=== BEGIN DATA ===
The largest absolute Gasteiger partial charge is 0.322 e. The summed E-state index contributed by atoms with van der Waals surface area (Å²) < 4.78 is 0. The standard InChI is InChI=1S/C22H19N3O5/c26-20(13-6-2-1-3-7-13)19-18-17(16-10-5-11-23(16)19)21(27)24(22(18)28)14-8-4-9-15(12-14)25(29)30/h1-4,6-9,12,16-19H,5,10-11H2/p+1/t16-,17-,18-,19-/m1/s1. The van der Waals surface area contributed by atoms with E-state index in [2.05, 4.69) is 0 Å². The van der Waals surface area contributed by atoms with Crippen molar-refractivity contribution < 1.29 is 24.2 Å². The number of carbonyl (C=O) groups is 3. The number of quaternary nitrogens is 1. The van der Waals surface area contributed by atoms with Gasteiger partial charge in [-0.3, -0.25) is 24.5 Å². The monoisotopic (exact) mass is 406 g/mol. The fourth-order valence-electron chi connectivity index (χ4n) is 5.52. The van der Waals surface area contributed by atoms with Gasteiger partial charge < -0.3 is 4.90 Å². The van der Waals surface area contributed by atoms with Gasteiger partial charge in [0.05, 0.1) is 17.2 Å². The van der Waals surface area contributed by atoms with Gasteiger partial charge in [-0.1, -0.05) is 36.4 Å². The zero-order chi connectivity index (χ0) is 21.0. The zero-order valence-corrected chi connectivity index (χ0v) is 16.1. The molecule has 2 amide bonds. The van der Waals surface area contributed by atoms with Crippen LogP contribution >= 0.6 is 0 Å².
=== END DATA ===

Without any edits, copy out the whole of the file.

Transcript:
The largest absolute Gasteiger partial charge is 0.322 e. The summed E-state index contributed by atoms with van der Waals surface area (Å²) < 4.78 is 0. The standard InChI is InChI=1S/C22H19N3O5/c26-20(13-6-2-1-3-7-13)19-18-17(16-10-5-11-23(16)19)21(27)24(22(18)28)14-8-4-9-15(12-14)25(29)30/h1-4,6-9,12,16-19H,5,10-11H2/p+1/t16-,17-,18-,19-/m1/s1. The van der Waals surface area contributed by atoms with E-state index in [2.05, 4.69) is 0 Å². The van der Waals surface area contributed by atoms with Crippen molar-refractivity contribution < 1.29 is 24.2 Å². The number of carbonyl (C=O) groups is 3. The number of quaternary nitrogens is 1. The van der Waals surface area contributed by atoms with Gasteiger partial charge in [-0.3, -0.25) is 24.5 Å². The monoisotopic (exact) mass is 406 g/mol. The fourth-order valence-electron chi connectivity index (χ4n) is 5.52. The van der Waals surface area contributed by atoms with Gasteiger partial charge < -0.3 is 4.90 Å². The van der Waals surface area contributed by atoms with Gasteiger partial charge in [0.05, 0.1) is 17.2 Å². The van der Waals surface area contributed by atoms with Gasteiger partial charge in [-0.1, -0.05) is 36.4 Å². The zero-order chi connectivity index (χ0) is 21.0. The zero-order valence-corrected chi connectivity index (χ0v) is 16.1. The molecule has 2 amide bonds. The van der Waals surface area contributed by atoms with Crippen LogP contribution >= 0.6 is 0 Å².